A potential explanation can be found in a leak from early 2020 that was the first to claim that an alternate “Abrams Cut” of the Rise of Skywalker exists and that was the first to claim that many of the film’s problems arose from continual creative differences between what J.J.Abrams wanted and what Disney and Lucasfilm wanted.
The leak actually claims that there were 3 separate cuts of the films: an initial cut that was 3 hours and 2 minutes long, a cut that J.J. Abrams “eventually and hesitantly agreed to” that was 2 hours and 37 minutes long, and the final 2 hour and 22 minute theatrical cut that J.J. Abrams was “devastated and blindsided” by because “he’s the director and he wasn’t in the know about what they were doing behind his back.” Which might explain why he seemed so furious about something at the premiere:
The score and the timeline for its creation actually back these claims up. John Williams began working on the score in spring of 2019 after seeing an early cut of the film. This version of the film would not have had any scenes from the reshoots as they hadn’t been filmed yet. This is the first cut of the film, The Abrams Cut, if you will. Per John Williams’ statement, as scenes from the summer 2019 reshoots replaced scenes from the original cut he had to write additional music for those scenes. This is the second cut that J.J. Abrams “eventually and hesitantly agreed to”. The fact that he agreed to it at all suggests that it was something of a compromise between what he wanted and what Lucasfilm wanted. That the leak claims Lucasfilm went on to create a third cut “behind [J.J. Abrams’] back” suggests that they didn’t get everything that they wanted in the compromise either. This would suggest that the final film includes more scenes filmed during the reshoots than even the “compromise” version and is an even greater departure from the original cut.
The reason then that the final film and its score is such a mess is down to how the third cut was created. It was slapped together at the last minute and recutting it meant that the music no longer lined up. There wasn’t time to have John Williams rewrite the score again, so the sound editors cobbled together a score by recutting the score Williams’ had written and by pulling music from previous films. The problem is that sound editors are not composers or even necessarily musicians and their understanding of what leitmotifs to use when boiled down to “put emotional music with emotional scenes and exciting music with exciting scenes” without further regard for the more complex meanings of the themes they were using. Thus you end up with a score that, while it might elicit an emotional response from the audience, it’s emotional resonance isn’t nearly as powerful as the beautifully crafted scores that John Williams writes where each theme is used to enhance the meaning of the scene.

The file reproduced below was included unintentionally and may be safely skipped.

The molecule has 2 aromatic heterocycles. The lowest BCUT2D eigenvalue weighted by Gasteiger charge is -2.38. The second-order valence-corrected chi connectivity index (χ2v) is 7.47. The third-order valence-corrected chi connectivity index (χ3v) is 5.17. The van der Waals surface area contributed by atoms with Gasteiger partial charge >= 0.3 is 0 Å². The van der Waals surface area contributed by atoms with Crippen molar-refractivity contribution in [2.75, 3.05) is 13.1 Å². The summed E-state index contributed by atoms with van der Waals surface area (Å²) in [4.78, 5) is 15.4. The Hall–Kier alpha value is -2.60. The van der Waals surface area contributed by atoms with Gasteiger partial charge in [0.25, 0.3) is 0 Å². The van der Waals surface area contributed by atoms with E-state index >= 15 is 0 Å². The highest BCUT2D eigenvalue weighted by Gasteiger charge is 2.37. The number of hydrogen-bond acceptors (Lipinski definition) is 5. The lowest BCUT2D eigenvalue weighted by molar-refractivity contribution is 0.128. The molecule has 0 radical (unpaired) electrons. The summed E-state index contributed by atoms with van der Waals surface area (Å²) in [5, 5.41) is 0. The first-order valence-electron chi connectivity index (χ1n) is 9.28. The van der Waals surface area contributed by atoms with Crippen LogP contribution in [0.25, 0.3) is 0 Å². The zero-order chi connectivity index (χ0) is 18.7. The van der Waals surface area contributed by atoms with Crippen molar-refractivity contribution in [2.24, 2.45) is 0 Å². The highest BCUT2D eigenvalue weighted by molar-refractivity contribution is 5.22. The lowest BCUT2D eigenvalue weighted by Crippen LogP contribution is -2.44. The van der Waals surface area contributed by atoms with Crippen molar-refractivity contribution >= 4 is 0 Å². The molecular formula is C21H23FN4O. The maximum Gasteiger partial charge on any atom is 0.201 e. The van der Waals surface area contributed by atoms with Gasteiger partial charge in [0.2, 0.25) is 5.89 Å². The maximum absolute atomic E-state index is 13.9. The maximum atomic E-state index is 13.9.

The important thing to note here is that John Williams began working on the film’s score well before the reshoots began. That means that an unadulterated cut of the film from May of 2019 exists, it also means that the music that John Williams wrote for it, the 1 hour and 24 minutes that weren’t used in the final film, also exist. The Abrams Cut exists and it has a score or at least a very good start to one. That score is the masterpiece that Don Williams’ told us about when he claimed that his brother was writing a score with every previous theme. That score deserves to be heard, and not only at a symphony concert. It deserves to be heard in the context that John Williams wrote it for. It deserves to be heard with the film.